Bokashi Composting

It is time to summon this weeks #CTWW Challenge – Compost. The theme during April is 2015 Year of the Soil. Read more about the theme and challenge on Reduce Footprints.

I wrote a short post about different compost methods earlier – read it in the post Greener Gardening Tools in the section called Compostation systems. Since I live in an apartment a compost can be hard to manage. I thought of a worm compost but realized it would take up too much space. And the poor worms would not be able to leave the bin. So I got the advice of a friend of mine to try Bokashi.

Bokashi Composting | My Green Nook

In a Bokashi the compostation is driven by microbes which you add in form of a granulate. The process is called fermentation and requires an anaerobic environment (non-oxygen process). I have started it up and will hopefully receive a terrific soil in June. I compost kitchen scraps like peels and other vegetable based matter in a bucket with an airtight lid. In a real Bokashi bucket there is a tap at the bottom where you get a concentrated nutritious fluid. After dilution you can use it to water your flowers with (both indoors and outdoors). When the bucket is filled (which in my case went very fast) the compost should rest in a couple of weeks letting the scrap get fermented. Then you mix the Bokashi with soil and keep it warm for about three weeks to end the process. In this stage the process is aerobic (needs oxygen) so do not cover the soil. Finally you get a very nice soil to plant your flowers or grow your veggies in. I will keep you updated.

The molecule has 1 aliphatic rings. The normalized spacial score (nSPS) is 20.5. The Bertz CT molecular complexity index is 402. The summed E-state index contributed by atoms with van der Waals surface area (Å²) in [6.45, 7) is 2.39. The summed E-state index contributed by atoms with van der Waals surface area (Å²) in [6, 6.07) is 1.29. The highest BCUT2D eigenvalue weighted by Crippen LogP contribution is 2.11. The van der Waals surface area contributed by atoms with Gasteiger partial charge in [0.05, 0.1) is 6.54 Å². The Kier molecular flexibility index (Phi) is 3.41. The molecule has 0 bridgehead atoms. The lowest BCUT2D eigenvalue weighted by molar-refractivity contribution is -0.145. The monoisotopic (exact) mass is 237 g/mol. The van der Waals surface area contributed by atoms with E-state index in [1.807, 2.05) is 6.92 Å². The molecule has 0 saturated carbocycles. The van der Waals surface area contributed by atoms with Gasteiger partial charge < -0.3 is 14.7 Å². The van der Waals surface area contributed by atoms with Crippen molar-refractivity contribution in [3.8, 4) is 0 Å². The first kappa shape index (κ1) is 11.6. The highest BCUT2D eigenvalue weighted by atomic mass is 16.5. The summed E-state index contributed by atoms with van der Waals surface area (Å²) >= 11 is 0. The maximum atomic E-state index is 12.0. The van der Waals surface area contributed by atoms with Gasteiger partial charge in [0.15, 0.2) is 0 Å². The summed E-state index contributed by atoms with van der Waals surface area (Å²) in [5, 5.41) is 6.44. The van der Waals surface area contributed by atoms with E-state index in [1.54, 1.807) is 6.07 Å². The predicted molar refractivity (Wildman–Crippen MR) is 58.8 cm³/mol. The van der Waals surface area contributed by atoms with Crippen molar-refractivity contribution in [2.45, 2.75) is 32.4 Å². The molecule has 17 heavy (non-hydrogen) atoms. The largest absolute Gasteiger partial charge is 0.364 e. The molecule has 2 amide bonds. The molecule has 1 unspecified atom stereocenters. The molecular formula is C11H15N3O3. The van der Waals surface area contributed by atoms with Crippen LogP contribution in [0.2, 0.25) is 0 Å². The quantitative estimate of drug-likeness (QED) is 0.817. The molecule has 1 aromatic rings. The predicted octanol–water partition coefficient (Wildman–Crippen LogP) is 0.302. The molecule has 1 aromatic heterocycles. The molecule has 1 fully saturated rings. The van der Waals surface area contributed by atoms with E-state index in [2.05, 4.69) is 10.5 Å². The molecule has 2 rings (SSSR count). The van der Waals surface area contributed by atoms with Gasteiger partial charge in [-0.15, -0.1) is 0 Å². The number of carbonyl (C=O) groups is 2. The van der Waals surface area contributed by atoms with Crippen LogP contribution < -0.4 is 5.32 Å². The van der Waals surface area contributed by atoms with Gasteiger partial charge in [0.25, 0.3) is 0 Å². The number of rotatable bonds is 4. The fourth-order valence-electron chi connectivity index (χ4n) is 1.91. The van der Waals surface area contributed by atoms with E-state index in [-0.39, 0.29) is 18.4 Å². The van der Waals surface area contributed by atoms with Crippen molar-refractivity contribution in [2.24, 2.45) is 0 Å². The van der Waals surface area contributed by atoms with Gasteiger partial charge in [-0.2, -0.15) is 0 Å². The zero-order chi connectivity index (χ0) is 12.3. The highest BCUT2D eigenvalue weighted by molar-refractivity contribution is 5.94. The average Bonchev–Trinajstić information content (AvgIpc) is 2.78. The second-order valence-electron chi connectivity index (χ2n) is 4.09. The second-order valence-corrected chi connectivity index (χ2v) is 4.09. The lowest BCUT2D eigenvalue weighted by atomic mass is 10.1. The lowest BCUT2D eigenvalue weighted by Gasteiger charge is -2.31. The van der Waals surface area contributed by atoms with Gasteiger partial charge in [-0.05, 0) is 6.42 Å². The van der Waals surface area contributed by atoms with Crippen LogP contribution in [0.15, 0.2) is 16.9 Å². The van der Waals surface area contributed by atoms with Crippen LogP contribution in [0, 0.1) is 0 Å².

Advertisements

11 thoughts on “Bokashi Composting

  1. This would have be nice, back when I lived on my own. I honestly wanted to start my own little compost, since throwing out the vegetable waste always seems like such a waste to me, but my landlord wouldn’t let me. 😦

    Like

  2. Excellent! This sounds like a perfect option for people with limited space. I also like that the liquid is appropriate for both indoor and outdoor plants. I’m assuming that if you only want to use the “tea”, then you wouldn’t add soil in the final step? I’m anxious to hear how it works for you. 🙂

    Liked by 1 person

Leave a Reply

Fill in your details below or click an icon to log in:

WordPress.com Logo

You are commenting using your WordPress.com account. Log Out / Change )

Twitter picture

You are commenting using your Twitter account. Log Out / Change )

Facebook photo

You are commenting using your Facebook account. Log Out / Change )

Google+ photo

You are commenting using your Google+ account. Log Out / Change )

Connecting to %s